Miami condo collapse victims sue next-door luxury development

A victim's relative mourns at a makeshift memorial where Champlain Towers building stood in Surfside, Florida, in August 2021. PHOTO: AFP

MIAMI (BLOOMBERG) - The catastrophic structural failure that led to the collapse of the Champlain Towers condominium outside Miami in June was linked to construction of a luxury high-rise development next door, according to a lawsuit filed by families of people killed in the disaster.

Developers of the Renzo Piano-designed Eighty Seven Park were improperly allowed to build higher and larger than originally entitled, according to the suit filed Tuesday (Nov 16) in Miami-Dade County circuit court.

The project site was sloped so run-off poured into Champlain Towers and undermined the building's structural integrity, which was also damaged by excavation and pile-driving, the suit claims.

When residents at Champlain Towers raised concerns about the work to the developer, lawyers for project developer Terra Group offered US$200,000 (S$270,000) in payments to residents on condition of confidentiality rather than fix the damage, according to the complaint.

It cited a 2019 email by Terra Group chief executive officer David Martin to other development executives, saying: "Keep moving the job forward... Do not let any neighbour delay us."

Terra Group has developed residential and commercial real estate projects throughout south Florida totaling about five million square feet and valued at US$8 billion.

The complaint also named the general contractor and engineering consultants on the project as defendants.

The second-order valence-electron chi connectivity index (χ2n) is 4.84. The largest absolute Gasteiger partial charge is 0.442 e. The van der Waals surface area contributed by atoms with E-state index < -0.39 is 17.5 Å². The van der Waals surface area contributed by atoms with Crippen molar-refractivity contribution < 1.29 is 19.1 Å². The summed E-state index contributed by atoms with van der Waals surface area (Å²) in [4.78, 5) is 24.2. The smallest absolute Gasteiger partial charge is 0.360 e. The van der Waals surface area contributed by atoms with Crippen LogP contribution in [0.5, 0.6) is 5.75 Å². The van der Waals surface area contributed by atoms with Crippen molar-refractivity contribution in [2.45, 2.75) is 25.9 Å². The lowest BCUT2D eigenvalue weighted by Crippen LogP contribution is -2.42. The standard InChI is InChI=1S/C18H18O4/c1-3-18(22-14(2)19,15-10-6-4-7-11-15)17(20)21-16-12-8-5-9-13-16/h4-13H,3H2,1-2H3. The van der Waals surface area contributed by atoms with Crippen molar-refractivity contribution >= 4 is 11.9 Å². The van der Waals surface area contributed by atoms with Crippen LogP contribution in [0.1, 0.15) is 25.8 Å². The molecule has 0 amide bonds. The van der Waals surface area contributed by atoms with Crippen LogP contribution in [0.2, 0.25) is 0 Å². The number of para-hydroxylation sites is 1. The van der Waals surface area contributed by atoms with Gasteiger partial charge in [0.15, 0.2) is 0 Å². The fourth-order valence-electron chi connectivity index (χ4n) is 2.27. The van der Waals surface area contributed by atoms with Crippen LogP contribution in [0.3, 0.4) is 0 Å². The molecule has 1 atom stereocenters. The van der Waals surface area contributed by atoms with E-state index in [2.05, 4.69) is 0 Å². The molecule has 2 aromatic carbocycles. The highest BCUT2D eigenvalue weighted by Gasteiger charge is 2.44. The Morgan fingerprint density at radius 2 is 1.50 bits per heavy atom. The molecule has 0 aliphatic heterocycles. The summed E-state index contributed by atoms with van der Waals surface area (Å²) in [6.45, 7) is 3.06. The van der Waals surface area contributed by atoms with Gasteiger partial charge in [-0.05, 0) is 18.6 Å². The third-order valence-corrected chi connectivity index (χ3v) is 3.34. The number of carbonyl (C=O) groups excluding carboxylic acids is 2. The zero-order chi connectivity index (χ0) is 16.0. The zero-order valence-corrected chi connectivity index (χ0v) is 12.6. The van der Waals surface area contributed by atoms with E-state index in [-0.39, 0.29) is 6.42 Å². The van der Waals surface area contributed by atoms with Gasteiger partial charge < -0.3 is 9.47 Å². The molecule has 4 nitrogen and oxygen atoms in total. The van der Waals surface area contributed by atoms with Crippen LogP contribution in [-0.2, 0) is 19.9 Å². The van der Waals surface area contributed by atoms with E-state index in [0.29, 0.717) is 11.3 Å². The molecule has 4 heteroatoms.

The developer's lawyer denied the allegations in the lawsuit.

"The construction of Eighty Seven Park did not cause or contribute in any way to the tragic events of June 24, 2021," attorney David B. Weinstein said in a statement on Wednesday.

"As numerous media reports have documented, Champlain Towers South was improperly designed, poorly constructed, significantly underfunded, and inadequately maintained and repaired."

The Champlain Towers collapse has triggered a debate over coastal development, where older and less affluent residents are struggling with the cost of upkeep on modest buildings while more glamorous new developments are being built.

Ongoing litigation

Champlain Towers was a 12-storey, 136-unit building completed in 1981.

Eighty Seven Park, by contrast, has 18 stories and 70 units - some with as many as five bedrooms and more than 5,000 square feet - as well as a spa, a gym, private gardens and other amenity features.

Listings are priced from US$2 million to US$24 million. Prior to its development, the Miami Beach site had been home to a Howard Johnson hotel.

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The claim against Terra Group was lodged in an ongoing lawsuit filed by the families shortly after the collapse in the early morning hours on June 24, killing 98 people as 55 units were destroyed. The rest of the building was deemed unstable and demolished 10 days later.

Previously, the families had only named the Champlain Towers condominium association as a defendant, saying it had failed to take necessary steps to protect the structure.

Though Miami Beach zoning laws at the time limited developments to 60 feet (just over 18m) in height, the city council amended the code for the area to allow the Terra Group property at 200-feet high (60m), according to the complaint. A fact sheet on the development's website said the building height is 233 feet (71m).

Champlain Towers was just on the other side of the city limit, in the neighbouring town of Surfside, Florida.

The developers also bought a street from the city and expanded the project to incorporate the land, which led to excavation and construction just 10 feet (3m) from the foundational wall of Champlain Towers, the complaint said.

Vibration monitoring during construction also showed that pile driving for the project routinely caused vibration to exceed allowable limits, according to the complaint, despite concerns about damage to surrounding structures.

Residents complained about cracks appearing in walls of their units.

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